Data File

Mirror, Mirror on the Wall

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A strong majority of Indians view themselves as fair and
just 2% perceive themselves as dark, according to a
Little India
analysis of nearly 1.67 million profiles on India’s largest matrimonial site.

An examination of Bharat Matrimony determined
that 57% of the profiles were self-classified as fair or very fair and another
33% as wheatish or wheatish brown.

The figures may seem incongruent in a community
that hardly fits into the fair skinned spectrum on the global scale, but it
underscores the widespread affinity for fair skin tone in a nation that has
witnessed exploding demand for skin lightening creams in recent years. It is
reflected in even the complexion choices that websites like Bharat Matrimony
offer users, four of which — very fair, fair, wheatish, wheatish brown — are
skewed to the white end of the spectrum and just one — dark — to the black
tone. Shaadi.com, another prominent matrimonial Indian website, likewise,
offers users four complexion choices, three on the light end — very fair, fair,
wheatish — and just one dark.

 

The majority fairer classification was consistent
across all Indian age groups, sub ethnicities and gender. Even a majority of
South Indians, such as Malyalees, Tamilians and Telugus, who are substantially
darker than North Indians, such as Punjabis, Gujaratis and Hindi-belt
Northerners, classified themselves as fair or very fair. Indian women had a
slightly higher propensity (59%) than men (56%) to list themselves as fair or
very fair as did North Indians (62%) compared to South Indians (54%). Men and
South Indians were twice as likely to identify themselves as dark than women or
North Indians, but they constituted a tiny sliver of all Indians: 2% versus 1%.

Anika Sharma, business head for Bharat Matrimony
for North America and Europe, insisted that the data does not imply that people
misrepresent or lie about their complexion. “It is the way they perceive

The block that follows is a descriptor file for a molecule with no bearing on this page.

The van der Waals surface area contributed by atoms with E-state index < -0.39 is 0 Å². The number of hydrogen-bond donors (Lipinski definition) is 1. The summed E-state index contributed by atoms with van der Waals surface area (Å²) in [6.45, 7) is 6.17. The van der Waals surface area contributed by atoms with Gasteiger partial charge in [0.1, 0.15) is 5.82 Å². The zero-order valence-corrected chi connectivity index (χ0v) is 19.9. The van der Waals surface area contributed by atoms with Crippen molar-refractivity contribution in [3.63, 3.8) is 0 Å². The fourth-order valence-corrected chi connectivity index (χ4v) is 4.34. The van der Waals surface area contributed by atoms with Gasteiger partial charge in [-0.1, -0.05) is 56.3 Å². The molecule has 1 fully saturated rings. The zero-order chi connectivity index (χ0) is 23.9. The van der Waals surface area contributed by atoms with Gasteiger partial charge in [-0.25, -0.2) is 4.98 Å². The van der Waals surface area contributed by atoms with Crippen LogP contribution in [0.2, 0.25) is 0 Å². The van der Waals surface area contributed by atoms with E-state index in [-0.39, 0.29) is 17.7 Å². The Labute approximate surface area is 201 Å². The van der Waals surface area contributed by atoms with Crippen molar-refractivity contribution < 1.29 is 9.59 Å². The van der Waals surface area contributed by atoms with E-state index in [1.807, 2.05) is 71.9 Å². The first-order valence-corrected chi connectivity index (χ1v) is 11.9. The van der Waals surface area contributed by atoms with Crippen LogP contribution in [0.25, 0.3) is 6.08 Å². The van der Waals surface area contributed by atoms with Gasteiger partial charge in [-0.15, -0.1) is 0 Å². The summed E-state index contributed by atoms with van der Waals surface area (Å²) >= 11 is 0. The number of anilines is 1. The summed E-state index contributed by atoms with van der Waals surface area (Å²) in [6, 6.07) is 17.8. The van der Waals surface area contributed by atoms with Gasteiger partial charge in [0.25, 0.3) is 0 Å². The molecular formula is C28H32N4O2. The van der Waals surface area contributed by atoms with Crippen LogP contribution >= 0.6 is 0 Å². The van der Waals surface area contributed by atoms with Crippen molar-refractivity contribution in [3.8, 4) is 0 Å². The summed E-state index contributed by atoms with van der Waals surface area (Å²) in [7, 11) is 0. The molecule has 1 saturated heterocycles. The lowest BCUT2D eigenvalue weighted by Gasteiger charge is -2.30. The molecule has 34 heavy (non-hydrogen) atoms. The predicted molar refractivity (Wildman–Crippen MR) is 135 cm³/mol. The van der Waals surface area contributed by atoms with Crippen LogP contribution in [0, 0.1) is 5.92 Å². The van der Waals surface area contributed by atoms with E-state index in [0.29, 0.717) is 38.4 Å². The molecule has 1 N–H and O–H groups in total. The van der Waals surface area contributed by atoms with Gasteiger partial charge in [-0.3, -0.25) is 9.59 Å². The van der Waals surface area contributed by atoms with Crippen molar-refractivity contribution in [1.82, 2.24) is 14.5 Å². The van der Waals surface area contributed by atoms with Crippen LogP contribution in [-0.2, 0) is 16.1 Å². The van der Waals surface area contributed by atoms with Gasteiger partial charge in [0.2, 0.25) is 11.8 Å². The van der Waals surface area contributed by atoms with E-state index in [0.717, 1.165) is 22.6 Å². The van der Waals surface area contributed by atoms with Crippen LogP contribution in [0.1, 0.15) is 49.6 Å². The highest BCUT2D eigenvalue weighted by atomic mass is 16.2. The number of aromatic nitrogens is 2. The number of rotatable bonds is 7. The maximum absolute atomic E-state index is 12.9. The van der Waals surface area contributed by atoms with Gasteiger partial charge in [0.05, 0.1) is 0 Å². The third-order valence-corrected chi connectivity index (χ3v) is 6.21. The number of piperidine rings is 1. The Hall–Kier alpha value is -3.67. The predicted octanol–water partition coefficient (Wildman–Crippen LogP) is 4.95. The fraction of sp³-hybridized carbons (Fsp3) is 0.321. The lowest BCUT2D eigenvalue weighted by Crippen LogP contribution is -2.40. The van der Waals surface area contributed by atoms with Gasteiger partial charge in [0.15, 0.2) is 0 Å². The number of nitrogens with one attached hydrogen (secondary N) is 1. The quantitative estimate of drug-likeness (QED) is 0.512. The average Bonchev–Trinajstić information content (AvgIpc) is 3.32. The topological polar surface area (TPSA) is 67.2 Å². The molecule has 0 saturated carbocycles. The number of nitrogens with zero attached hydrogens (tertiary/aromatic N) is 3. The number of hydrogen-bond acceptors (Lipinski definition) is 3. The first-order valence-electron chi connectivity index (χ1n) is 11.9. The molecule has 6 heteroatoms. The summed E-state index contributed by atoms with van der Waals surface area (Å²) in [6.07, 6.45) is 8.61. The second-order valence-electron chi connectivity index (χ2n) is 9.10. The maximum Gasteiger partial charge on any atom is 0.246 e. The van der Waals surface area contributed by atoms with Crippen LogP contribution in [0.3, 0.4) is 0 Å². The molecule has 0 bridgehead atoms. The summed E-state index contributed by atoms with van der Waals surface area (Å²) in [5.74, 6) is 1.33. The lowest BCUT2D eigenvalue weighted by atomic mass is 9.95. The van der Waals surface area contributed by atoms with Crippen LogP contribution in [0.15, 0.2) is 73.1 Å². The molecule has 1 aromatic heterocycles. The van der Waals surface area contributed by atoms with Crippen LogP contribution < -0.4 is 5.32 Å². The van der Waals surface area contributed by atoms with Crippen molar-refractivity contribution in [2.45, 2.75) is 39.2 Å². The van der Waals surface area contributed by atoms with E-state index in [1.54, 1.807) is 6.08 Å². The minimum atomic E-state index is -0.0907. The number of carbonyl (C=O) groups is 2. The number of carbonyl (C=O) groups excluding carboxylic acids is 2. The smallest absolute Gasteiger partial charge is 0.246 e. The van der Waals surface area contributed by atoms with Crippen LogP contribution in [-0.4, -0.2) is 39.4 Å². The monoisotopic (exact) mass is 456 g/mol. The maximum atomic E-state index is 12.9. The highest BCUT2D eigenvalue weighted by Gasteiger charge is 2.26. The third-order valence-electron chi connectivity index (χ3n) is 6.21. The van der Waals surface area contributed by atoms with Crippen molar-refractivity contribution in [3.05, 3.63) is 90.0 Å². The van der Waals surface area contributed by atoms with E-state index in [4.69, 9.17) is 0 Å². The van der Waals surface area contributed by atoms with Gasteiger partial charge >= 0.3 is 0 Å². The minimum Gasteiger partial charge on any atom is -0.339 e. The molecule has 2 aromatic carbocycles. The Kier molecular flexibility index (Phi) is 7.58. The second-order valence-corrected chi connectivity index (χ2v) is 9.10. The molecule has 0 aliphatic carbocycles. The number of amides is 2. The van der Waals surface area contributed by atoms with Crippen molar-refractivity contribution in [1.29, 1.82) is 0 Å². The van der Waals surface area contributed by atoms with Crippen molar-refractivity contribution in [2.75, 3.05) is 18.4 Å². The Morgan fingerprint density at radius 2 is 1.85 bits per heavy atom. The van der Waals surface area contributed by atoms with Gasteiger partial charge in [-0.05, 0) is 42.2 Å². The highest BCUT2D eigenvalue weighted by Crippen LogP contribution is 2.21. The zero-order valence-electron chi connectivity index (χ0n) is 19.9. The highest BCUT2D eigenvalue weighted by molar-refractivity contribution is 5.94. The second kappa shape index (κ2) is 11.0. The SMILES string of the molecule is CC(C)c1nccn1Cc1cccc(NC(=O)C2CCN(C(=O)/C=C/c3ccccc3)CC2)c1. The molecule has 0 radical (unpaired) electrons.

themselves, may be you can say that it is in an aspirational way.” Fair skin,
she said, is widely preferred among Indians, which gets reflected in
matrimonial ads.

Indians living in the United States, Indian
American women especially, were more likely to classify themselves as very
fair, an influence no doubt of the predominantly White culture in which they
find themselves. 15% of Indian American women and 11% of Indian American men
classified themselves as very fair compared to 11% of women and 8% of men in
India.

Sunaina Maira, associate professor of Asian
American Studies at the University of California, Davis, said: “This is
probably due to the convergence of American racism which also favors white skin
and denigrates blackness, with Indian notions of color prejudice. I think
Indians want to pass as white as much as possible in the US and there is a long
history of this in court cases by Indians in the US as well, when citizenship
was denied to non-whites.”

Madhulika Khandelwal,
director of the Asian American Center at Queens College, said she was “not
surprised” that Indian Americans self identify themselves as fairer than people
in India, as they are immersed in a culture “where Whites are not just in a
majority, but they are also higher in the racial hierarchy.” As a result,
Indians don’t seek to associate with Blacks or other minority groups, she says,
seeking out “affinity instead with the dominant group.” She says, “I have often
heard comments that someone does not look Indian, like more European or South
European.”

Khandelwal acknowledges that fair skin is a
major factor in the Indian matrimonial market and is particular to it, but even
there it is mediated by other factors. The motive of self-identifying oneself
as fair serves to expand the pool, she says, because it is an important factor
in making the first cut. Bharat Matrimony’s Sharma agrees, “There is no
question about it that if someone described themselves as dark, you will not
even approach them or take it the parents, absolutely.”

But Khandelwal insists that skin tone is
diffused by caste, religion, gender and other considerations later in the
process of mate selection. She cites a “humorous example” from an experience
accompanying a friend meeting a family for a prospective groom for her sister.
The inevitable question about her sister’s complexion was brought up. Later in
the conversation, when the same question was asked about the boy, the family
became more defensive, discounting the skin tone’s relevance, explaining, “He
varies, he is dark in the summer, but light in the winter.”

The Indian obsession with skin tone, it seems,
is tuned even to the seasons.



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